Fresh from Edgehill, he had told Hampden: "You must get men of a spirit that is likely to go as far as gentlemen will go", not "old decayed serving-men, tapsters and such kind of fellows to encounter gentlemen that have honour and courage and resolution in them". In January 1643, he had gone to his own county to "raise such men as had the fear of God before them, and made some conscience of what they did". These men, once found, were willing, for the cause, to submit to a rigorous training and an iron discipline such as other troops, fighting for honour only or for profit only, could not be brought to endure. The result was soon apparent.
As early as 13 May, Cromwell's regiment of horse, recruited from the horse-loving yeomen of the eastern counties, demonstrated its superiority in the field, in a skirmish near Grantham. In the irregular fighting in Lincolnshire, during June and July (which was on the whole unfavourable to the Parliament), as previously in pacifying the Eastern Association itself, these Puritan troopers distinguished themselves by long and rapid marches that may bear comparison with almost any in the history of the mounted arm. When Cromwell's second opportunity came at Gainsborough on 28 July, the "Lincolneer" horse who were under his orders were fired by the example of Cromwell's own regiment. Cromwell, directing the whole with skill, and above all with energy, utterly routed the Royalist horse and killed their general, Charles Cavendish.
In the meantime the army of Essex had been inactive. After the fall of Reading, a serious epidemic of sickness had reduced it to impotence. On 18 June, the Parliamentary cavalry was routed, and John Hampden mortally wounded at Chalgrove Field near Chiselhampton. When at last Essex, having obtained the desired reinforcements, moved against Oxford from the Aylesbury side, he found his men demoralised by inaction.
Before the menace of Rupert's cavalry, to which he had nothing to oppose, Essex withdrew to Bedfordshire in July. He made no attempt to intercept the march of the Queen's convoys, permitting the Oxford army, which he should have held fast, to intervene effectually in the Midlands, the west, and the south-west. Waller might well complain that Essex, who still held Reading and the Chilterns, had given him neither active nor passive support in the critical days, preceding Roundway Down. Still, only a few voices were raised to demand his removal, and he was shortly to have an opportunity of proving his skill and devotion in a great campaign and a great battle.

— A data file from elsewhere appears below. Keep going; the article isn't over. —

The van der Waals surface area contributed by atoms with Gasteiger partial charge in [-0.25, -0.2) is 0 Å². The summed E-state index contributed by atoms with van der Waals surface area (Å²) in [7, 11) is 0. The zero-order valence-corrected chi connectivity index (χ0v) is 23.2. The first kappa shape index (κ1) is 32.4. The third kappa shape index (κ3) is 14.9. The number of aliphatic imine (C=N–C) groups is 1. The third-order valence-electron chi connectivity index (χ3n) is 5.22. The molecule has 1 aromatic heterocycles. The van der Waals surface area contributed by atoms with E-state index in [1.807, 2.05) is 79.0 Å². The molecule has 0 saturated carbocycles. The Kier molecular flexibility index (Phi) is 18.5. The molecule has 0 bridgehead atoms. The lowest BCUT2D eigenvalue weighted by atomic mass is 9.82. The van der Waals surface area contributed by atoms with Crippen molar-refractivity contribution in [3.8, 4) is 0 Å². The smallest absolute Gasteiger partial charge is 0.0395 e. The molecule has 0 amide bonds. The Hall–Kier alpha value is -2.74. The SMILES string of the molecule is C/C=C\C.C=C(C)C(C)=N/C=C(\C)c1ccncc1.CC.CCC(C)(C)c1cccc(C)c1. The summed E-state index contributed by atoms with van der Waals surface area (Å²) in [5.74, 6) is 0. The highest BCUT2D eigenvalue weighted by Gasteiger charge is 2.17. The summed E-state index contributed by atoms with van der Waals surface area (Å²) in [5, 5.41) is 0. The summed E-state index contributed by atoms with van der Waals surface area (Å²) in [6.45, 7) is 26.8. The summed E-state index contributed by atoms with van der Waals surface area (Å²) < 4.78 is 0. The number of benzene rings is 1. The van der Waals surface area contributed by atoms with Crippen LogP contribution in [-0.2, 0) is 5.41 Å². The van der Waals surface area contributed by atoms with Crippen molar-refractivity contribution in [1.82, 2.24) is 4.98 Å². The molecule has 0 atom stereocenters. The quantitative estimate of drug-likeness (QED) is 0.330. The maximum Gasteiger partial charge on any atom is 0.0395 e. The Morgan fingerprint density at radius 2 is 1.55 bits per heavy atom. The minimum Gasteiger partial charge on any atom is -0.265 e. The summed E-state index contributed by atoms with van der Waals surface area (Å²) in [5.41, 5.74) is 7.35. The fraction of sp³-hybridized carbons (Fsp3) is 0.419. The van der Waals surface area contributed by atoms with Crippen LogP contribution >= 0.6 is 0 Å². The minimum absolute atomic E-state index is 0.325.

The centre and the right of the three Royalist armies had for a moment (Roundway to Bristol) united to crush Waller, but their concentration was short-lived. Plymouth was to Hopton's men, what Hull was to Newcastle's. They would not march on London until the menace to their homes was removed. Further, there were dissensions among the generals, which Charles was too weak to crush. Consequently, the original plan reappeared: The main Royalist army was to operate in the centre, Hopton's (now Maurice's) on the right, Newcastle on the left towards London. While waiting for the fall of Hull and Plymouth, Charles naturally decided to make the best use of his time by reducing Gloucester, the one great fortress of Parliament in the west.